Here, Defendants never formally appeared in the action. Defendants expressed their desire to settle the action with Plaintiff, but Defendants never expressed their intent to defend the action if settlement negotiations failed. Originally, when Plaintiff told Defendants that it was going to file default judgment, Defendants threatened to file for bankruptcy in order to evade defending themselves. This correspondence between Plaintiff and Defendants is not sufficient for an informal appearance and falls far short of a formal appearance. In Green, the court held that telephone calls and correspondence with the State and its counsel following the filing of the complaint did not amount to an "informal" appearance. Id at 106. In Green, Defendant's request for time extension did not show that they had any intention of defending the lawsuit. Id at 107. Similar to Green, in the present case, Plaintiff agreed to three separate extensions of time for Defendants to answer the summons and complaint. However, based on the facts of the case at hand and the controlling case law, Defendants have never appeared.
Pro Se Defendants
In this case, there is no indication that Defendants had secured counsel or attempted to secured counsel. "[W]hile pro se litigants may in general deserve more lenient treatment than those represented by counsel, all litigants, including pro ses, have an obligation to comply with court orders. When they flout that obligation they, like all litigants, must suffer the consequences of their actions." McDonald v. Head Criminal Court Supervisor Officer, 850 F.2d 121, 124 (2d Cir. 1988). Accordingly, in this case, Defendants should not be treated more leniently based on their pro se status.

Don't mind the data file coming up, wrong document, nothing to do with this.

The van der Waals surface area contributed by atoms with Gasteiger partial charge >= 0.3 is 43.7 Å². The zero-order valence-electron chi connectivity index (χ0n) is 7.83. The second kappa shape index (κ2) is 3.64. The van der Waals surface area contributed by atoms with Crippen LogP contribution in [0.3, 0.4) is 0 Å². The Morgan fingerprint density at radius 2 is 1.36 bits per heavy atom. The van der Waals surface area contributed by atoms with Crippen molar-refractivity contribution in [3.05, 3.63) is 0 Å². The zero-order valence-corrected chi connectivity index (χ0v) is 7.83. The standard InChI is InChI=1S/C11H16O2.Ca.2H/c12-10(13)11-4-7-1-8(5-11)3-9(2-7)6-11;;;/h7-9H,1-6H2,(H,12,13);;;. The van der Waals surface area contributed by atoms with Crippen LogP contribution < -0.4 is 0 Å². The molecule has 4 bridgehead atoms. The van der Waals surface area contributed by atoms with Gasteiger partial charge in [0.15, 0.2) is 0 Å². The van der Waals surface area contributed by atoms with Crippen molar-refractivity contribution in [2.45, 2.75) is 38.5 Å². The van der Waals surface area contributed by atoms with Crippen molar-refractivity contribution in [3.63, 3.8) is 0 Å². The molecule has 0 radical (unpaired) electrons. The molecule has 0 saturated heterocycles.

Claim 1: Strict Liability Pursuant to Section 107(a) of CERCLA
CERCLA is a comprehensive federal law governing the remediation of sites contaminated with pollutants. Two of its primary goals include "encouraging the timely cleanup of hazardous waste sites," and "placing the cost of that [cleanup] on those responsible for creating or maintaining the hazardous condition." Consol. Edison Co. of N.Y., Inc. v. UGI Utils., Inc., 423 F.3d 90, 94 (2d Cir. 2005).
Under section 107(a) of CERCLA, Title 42 U.S.C. § 9607, liability attaches to "any person who at the time of disposal of any hazardous substance owned or operated any facility at which such hazardous substances were disposed of." 42 U.S.C. § 9607(a)(2) (2011). The second basis for CERCLA liability, operating a facility, is at issue here. To be liable as an operator of a facility, the Supreme Court has instructed, a person "must manage, direct, or conduct operations specifically related to pollution, that is, operations having to do with the leakage or disposal of hazardous waste, or decisions about compliance with environmental regulations." United States v. Bestfoods, 524 U.S. 51, 66-67, (1998); see also Commander Oil Corp. v. Barlo Equip. Corp., 215 F.3d 321, 332 n.3 (2d Cir. 2000). Hazardous waste is defined under CERCLA as "elements, compounds, mixtures, solutions, and substances which, when released into the environment may present substantial danger to the public health or welfare or the environment." 42 USCS § 9602.